What types of evidence do courts want to hear to disprove cohabitation?
In Harris v. Harris, Record No. 1957-11-2 (Va. Ct. App. 2012), an ex-husband sought to terminate his spousal support obligation on the basis that his ex-wife was cohabiting in a relationship analogous to a marriage for over one year. In that case, the Virginia Court of Appeals upheld the trial court’s finding that the ex-wife and her boyfriend do not live together. Here is the evidence in a nutshell:
Evidence of Separate Residences:
– The ex-wife testified that her boyfriend maintained a separate residence.
– The boyfriend testified that he maintained a separate residence.
– The boyfriend testified that he was not living at the ex-wife’s house.
– The parties’ daughter testified that she saw the boyfriend only once or twice a week.
– The parties’ daughter testified that she would sometimes not see the boyfriend for two weeks.
– The ex-wife’s friends testified that they did not see any men’s clothing in the house.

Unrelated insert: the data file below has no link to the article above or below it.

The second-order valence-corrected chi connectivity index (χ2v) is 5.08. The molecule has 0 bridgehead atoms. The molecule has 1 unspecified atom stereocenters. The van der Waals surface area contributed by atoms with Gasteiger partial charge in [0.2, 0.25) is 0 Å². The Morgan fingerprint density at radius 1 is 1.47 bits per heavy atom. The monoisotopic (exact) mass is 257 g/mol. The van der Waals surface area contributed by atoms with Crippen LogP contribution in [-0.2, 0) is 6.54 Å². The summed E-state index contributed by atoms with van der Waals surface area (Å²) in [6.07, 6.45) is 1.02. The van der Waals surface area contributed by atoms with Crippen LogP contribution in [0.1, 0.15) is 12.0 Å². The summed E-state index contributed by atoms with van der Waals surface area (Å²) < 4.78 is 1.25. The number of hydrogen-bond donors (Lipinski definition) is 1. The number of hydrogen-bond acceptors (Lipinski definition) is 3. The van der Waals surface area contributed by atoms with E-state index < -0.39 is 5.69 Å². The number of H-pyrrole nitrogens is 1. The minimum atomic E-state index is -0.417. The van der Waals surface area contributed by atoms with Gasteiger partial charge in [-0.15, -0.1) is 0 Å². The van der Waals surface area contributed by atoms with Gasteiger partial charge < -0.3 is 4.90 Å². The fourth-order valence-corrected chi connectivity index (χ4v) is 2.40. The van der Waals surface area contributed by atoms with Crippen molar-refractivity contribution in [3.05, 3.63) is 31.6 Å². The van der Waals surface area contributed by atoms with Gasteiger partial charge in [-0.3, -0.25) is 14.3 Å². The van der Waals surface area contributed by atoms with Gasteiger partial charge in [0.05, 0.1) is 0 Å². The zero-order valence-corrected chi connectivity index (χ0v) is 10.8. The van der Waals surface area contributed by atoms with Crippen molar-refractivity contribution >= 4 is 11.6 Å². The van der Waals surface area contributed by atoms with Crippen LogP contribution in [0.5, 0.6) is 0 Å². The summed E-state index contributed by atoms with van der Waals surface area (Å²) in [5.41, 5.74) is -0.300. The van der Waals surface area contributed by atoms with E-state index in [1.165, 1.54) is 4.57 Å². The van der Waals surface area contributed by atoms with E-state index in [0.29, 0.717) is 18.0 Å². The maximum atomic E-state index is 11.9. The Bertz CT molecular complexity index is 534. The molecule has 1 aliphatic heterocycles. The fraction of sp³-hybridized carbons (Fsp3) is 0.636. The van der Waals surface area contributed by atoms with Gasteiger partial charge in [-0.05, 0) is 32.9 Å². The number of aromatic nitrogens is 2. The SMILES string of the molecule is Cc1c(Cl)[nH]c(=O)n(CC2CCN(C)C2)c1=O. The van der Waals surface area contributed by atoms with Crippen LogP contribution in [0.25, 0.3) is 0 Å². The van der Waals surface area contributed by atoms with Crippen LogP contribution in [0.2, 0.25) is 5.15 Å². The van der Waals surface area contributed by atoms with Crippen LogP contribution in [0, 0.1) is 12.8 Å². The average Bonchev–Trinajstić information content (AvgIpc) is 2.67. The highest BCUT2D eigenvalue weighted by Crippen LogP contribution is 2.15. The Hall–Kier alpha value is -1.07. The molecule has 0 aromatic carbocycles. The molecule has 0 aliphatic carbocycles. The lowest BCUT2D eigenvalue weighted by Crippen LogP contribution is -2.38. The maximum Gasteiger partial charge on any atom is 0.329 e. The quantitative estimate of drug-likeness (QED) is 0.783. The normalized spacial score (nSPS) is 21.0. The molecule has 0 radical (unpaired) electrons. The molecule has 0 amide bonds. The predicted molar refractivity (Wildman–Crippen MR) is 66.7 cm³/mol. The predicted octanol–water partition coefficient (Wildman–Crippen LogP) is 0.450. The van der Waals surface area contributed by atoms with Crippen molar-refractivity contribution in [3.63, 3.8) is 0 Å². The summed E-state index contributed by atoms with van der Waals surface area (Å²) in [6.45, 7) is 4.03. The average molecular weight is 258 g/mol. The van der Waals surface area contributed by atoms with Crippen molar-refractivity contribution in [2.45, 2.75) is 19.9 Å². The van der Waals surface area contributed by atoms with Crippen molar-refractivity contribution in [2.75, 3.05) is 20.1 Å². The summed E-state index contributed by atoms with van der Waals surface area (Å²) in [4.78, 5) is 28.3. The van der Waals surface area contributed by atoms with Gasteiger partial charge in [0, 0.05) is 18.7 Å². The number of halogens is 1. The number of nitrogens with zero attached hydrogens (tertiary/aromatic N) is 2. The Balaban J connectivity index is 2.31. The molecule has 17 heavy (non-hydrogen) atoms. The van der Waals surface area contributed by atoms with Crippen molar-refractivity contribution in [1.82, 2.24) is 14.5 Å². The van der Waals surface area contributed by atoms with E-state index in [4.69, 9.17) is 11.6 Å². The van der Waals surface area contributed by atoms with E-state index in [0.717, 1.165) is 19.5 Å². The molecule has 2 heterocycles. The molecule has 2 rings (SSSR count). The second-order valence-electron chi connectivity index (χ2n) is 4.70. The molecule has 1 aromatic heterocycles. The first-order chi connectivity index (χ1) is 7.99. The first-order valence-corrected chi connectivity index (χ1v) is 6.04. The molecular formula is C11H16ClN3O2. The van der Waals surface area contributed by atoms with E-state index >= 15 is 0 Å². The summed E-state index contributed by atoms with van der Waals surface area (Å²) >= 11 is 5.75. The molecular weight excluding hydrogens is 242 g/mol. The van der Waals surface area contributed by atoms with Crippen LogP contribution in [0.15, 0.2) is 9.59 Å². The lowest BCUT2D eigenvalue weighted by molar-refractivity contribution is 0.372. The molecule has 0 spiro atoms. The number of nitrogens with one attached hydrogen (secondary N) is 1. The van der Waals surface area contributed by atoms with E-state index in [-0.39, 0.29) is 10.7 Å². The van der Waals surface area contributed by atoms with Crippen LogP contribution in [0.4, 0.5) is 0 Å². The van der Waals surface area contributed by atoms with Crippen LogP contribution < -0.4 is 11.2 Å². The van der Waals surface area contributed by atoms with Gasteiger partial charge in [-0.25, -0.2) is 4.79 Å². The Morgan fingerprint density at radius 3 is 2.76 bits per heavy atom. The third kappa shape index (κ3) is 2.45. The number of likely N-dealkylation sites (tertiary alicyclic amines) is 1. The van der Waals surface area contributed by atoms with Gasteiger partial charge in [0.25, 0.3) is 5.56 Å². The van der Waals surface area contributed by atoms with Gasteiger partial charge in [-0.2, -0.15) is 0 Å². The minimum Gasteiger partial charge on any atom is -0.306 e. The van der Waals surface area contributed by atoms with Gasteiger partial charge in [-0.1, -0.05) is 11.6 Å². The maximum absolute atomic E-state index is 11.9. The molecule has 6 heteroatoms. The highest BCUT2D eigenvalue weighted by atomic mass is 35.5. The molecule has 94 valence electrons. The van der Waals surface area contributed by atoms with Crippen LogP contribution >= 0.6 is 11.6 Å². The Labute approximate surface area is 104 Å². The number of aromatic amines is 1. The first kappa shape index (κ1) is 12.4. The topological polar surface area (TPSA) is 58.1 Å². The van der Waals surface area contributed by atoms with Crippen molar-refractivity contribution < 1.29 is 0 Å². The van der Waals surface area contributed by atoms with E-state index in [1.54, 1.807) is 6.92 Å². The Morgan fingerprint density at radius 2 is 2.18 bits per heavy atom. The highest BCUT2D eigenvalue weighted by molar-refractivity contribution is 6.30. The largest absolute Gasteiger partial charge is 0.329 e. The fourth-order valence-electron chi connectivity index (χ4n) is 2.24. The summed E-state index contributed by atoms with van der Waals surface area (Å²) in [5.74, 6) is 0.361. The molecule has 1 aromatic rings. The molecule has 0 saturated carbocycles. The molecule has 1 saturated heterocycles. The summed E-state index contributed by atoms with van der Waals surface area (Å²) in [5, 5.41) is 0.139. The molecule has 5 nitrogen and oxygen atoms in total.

Evidence of Cohabitation:
– The ex-wife and her boyfriend had a long-term romantic relationship.
– The boyfriend kept his motorcycle at the ex-wife’s home.
– The boyfriend kept his snowblower at the ex-wife’s home.
– The boyfriend was presumably at the ex-wife’s home a significant amount despite having his own home.
So what was the essential bit of evidence in the trial court’s eyes? According to the Virginia Court of Appeals, the trial court “based its conclusion on the fact that the boyfriend did not keep clothes at wife’s house.” So what does this mean? You simply never know what bit of evidence is going to be that final piece that sways a judge.